Something has changed about Master Habu, a professional shogi player and a chess FIDE Master. Shogi, known as Japanese chess, is a strategy board game for two players. Habu is the only person to simultaneously hold seven major professional shogi titles at the same time and is also the only person to qualify as a lifetime title holder for seven major titles. He reigned over the shogi world for decades, but in the last few years, his winning rate fell from 70% to 30%. People started whispering that his time was over. But this season, he rose like a phoenix from the ashes. His winning rate is back to over 70%. What happened?
It’s known that shogi players use AI to practice and it seems that Master Habu changed his relationship with AI. He notes that, “I thought I’d be a fool not to take advantage of a computer because its strength is calculating from numerous factors that would overwhelm an individual. That said, I think the figures are probabilistic and are not absolute. In fact, there have been quite a few instances of things ending poorly when taking more than a dozen software-suggested moves. So, it remains for players to decide what to do.” While other players memorize AI’s movements, aiming for an instant win, Habu analyzes AI’s ideas and thought process and makes his strategic moves. In fact, he often takes hands AI doesn’t recommend and wins.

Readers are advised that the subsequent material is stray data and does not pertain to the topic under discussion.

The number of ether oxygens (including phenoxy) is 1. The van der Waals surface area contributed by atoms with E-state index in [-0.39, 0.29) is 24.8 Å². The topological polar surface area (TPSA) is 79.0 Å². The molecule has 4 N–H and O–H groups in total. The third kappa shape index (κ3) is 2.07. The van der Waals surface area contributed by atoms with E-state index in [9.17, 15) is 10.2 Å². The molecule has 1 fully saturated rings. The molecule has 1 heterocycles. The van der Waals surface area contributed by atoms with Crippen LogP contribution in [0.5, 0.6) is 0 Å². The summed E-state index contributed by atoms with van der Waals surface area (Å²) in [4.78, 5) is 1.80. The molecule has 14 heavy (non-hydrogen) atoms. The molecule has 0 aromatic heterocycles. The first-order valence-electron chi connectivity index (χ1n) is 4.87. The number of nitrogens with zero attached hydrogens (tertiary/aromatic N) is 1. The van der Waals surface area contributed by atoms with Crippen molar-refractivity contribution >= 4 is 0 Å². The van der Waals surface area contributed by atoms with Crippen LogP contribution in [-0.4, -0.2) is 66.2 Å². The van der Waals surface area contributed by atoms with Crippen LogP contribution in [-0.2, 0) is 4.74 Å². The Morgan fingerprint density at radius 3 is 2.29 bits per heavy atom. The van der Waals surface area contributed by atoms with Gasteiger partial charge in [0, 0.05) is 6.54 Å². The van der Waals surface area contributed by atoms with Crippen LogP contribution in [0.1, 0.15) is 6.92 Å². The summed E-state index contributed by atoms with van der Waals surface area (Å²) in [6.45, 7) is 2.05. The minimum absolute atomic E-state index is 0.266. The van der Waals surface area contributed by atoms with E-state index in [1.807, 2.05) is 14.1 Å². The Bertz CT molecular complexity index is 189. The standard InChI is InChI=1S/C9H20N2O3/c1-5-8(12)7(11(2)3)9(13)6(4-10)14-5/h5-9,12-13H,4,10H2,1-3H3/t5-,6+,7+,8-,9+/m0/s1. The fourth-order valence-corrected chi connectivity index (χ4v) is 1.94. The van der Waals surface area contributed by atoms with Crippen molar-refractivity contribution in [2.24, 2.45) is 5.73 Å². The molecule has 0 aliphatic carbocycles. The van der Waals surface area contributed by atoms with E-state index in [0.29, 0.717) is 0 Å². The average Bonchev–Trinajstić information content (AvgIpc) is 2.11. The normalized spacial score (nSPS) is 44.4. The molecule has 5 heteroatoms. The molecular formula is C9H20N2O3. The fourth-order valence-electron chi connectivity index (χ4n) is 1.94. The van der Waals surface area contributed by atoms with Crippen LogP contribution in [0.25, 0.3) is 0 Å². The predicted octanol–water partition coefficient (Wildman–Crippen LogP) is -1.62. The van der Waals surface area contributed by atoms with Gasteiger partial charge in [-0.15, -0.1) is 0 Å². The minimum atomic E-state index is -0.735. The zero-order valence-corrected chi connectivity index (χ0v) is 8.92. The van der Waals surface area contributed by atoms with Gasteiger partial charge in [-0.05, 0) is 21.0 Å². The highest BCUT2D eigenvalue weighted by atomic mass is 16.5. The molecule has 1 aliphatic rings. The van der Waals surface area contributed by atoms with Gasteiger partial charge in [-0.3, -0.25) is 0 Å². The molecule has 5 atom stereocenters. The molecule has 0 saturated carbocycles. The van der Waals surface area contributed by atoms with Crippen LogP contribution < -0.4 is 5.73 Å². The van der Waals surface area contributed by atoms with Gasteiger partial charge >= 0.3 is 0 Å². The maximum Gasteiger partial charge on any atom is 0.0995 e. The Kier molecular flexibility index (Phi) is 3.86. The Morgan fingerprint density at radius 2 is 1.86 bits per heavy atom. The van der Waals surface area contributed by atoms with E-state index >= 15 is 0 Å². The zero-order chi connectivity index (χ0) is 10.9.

How can we apply his strategy to storytelling? Shall we study AI’s stories, too? Have you tried the latest AI chatbot? Honestly, it’s mind blowing. From stories to dialogues and poems, the quality is pretty good. They’re not perfect, but some of them captivated me, made me laugh, and ponder.
What do you think of the copy AI crafted? Do you think I can use some phrases? Can we learn something new from AI’s writing techniques?
A copy AI crafted about Miyo the Storyteller
Once upon a time, there lived a young girl named Miyo. She was an excellent storyteller and loved to share her stories with her friends and family.
Miyo had a special gift – she could bring stories to life with her words, creating vivid images and captivating characters. She would transport her audience to faraway lands and take them on wild adventures.
Miyo’s stories were so captivating that they were often passed on from generation to generation. People would gather around to listen to her tales, mesmerized by her storytelling.
Miyo loved to share her stories with others and believed that stories could be used to bring people closer together. She believed that stories were a way to connect with others, to learn about different cultures, and to open our eyes to new experiences.
So, if you ever find yourself in the presence of Miyo the Storyteller, be sure to listen closely – you never know what kind of amazing story she will tell.